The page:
Christopher B. Komanapalli, Balaji Krishnan, Ranjit John

Chapter 24. Refractory Angina

A growing number of patients have refractory angina – but limited therapeutic options. Revascularization, medical therapy, and risk factor modification have improved notably, but these patients are left with severe limitations in their quality of life. As described in this chapter, an increasing number of pharmacologic and nonpharmacologic approaches for “no-option patients” are making quality-of-life inroads for this challenging patient population.
Mohammad Sarraf, Daniel J. Hellrung, Timothy D. Henry

Chapter 25. Acute Catheter-Based Mechanical Circulatory Support

Procedural and technology-based advances in circulatory support have enabled an increased number of patients to receive percutaneous coronary intervention (PCI). Without these advances, many patients would not have been considered for the procedure because of their elevated risk for complications. This chapter describes transcatheter-based circulatory support devices in clinical use today as well as data that support their usage and suggested protocols.
Gladwin S. Das, Ganesh Raveendran, Jason C. Schultz

Chapter 26. Surgical Mechanical Circulatory Support

A significant and increasing number of Americans develop heart failure, and many die from the disease. Improved medical therapies are slowing its progression, but patients with advanced heart failure face limited options. This chapter explores treatment options for patients with advanced heart failure, focusing on mechanical circulatory support – categories, capabilities, indications, complications, and future direction.
Forum Kamdar, Ranjit John

Chapter 27. Diabetes and Coronary Heart Disease

Cardiovascular disease is the leading cause of death among patients with diabetes. Hyperglycemia, hypertension, and dyslipidemia associated with type 2 diabetes each contribute to the accelerated atherosclerosis that occurs in this disease. An integrated approach to diabetes management can halve the rate of cardiovascular events through lifestyle modification, smoking cessation, use of antiplatelet drugs, and careful attention to management of glucose, blood pressure, and dyslipidemia. While challenging to accomplish, thoughtful management can meaningfully improve both the quality of life and longevity of patients with diabetes.
Graham T. McMahon

Chapter 28. Cardiovascular Disease in Women

Cardiovascular disease (CVD) is the leading cause of death in women of all age. An understanding of CVD in women is critical, especially given the aging population and the growing incidence of obesity, diabetes, and metabolic syndrome in our society. This chapter covers gender differences in risk factors for CVD, symptom presentation, and disease progression, as well as implications for diagnosis and treatment.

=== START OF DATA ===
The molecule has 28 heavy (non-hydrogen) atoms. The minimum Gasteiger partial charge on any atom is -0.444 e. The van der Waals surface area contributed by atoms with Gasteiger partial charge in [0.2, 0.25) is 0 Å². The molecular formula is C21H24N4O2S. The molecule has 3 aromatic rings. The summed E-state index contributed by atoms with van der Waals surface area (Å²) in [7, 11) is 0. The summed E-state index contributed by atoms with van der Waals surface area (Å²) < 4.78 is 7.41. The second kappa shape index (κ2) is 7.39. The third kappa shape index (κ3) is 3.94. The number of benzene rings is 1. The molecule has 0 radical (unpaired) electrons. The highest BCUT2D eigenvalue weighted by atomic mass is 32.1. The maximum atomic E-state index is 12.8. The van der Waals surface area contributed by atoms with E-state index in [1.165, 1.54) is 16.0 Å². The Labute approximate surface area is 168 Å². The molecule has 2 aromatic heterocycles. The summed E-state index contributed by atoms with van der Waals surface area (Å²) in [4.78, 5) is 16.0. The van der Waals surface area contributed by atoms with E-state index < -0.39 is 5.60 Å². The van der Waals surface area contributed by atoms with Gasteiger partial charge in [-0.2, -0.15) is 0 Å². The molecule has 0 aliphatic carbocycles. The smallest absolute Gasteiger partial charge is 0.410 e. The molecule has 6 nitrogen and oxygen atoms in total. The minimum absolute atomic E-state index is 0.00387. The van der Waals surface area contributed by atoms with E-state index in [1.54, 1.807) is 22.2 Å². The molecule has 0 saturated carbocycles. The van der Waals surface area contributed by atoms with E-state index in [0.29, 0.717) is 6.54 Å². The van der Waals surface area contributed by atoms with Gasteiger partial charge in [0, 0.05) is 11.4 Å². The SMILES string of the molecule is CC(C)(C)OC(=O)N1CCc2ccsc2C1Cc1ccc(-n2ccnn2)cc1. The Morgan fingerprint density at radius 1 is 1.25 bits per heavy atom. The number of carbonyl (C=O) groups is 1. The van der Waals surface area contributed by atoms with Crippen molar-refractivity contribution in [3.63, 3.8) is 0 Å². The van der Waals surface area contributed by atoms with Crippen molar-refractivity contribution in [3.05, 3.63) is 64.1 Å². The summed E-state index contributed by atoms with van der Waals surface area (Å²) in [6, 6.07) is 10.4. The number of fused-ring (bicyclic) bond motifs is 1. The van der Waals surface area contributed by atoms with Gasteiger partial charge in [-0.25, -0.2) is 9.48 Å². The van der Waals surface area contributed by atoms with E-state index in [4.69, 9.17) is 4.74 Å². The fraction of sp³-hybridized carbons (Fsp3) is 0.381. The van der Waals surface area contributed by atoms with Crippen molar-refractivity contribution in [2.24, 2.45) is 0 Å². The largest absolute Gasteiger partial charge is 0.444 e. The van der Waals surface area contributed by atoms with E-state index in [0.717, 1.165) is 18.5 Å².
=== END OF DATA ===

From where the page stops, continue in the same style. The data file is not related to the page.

Margo Tolins-Mejia

Chapter 29. Prevention of Coronary Artery Disease

Many cardiovascular risk factors are involved in the development of coronary artery disease (CAD). Evidence-based medicine has taught us that lifestyle modifications such as a heart-healthy diet, smoking cessation, daily exercise, and optimal weight control have a significant impact on reducing cardiovascular morbidity and mortality. This chapter discusses these interventions as well as the role of antihypertensive, antiplatelet, and cholesterol-lowering therapies.
Despite the enormous progress in primary and secondary CAD prevention in the past few decades, the residual risk is still important, and therefore, continuous intensive research is mandatory in this field. Joint National Committee (JNC) VIII and Adult Treatment Panel (ATP) IV will guide us for the next decade in better qualitative and quantitative approaches for the preventive management of CAD.
Daniel Duprez

Chapter 30. Innovations in Twenty-First Century Cardiovascular Medicine

Emerging technologies are revolutionizing therapies for patients with end-stage heart disease. While these technologies improve the quality of life for our patients, continued efforts are needed to develop curative and preventive therapies for this pervasive disease. A frequently cited quote from C. Walton Lillehei, MD, provides hope for our future, “What mankind can dream, research and technology can achieve.”
Heart disease is both common and deadly. Today, heart disease is the number one cause of death in the United States and worldwide (Circulation 121:e46–215, 2010). Estimates suggest that the US economy will direct approximately $475 billion to treating heart disease and that these expenses are predicted to continue to grow at a seismic pace (Circulation 119:480–6, 2009). Our families, neighbors, coworkers, and communities are profoundly impacted by this disease, as one US citizen dies from cardiovascular disease every 30 s. The only way to profoundly alter the course of this disease is through innovation and the development of new therapies.
Mary G. Garry, Joseph M. Metzger, Xiaozhong Shi, Daniel J. Garry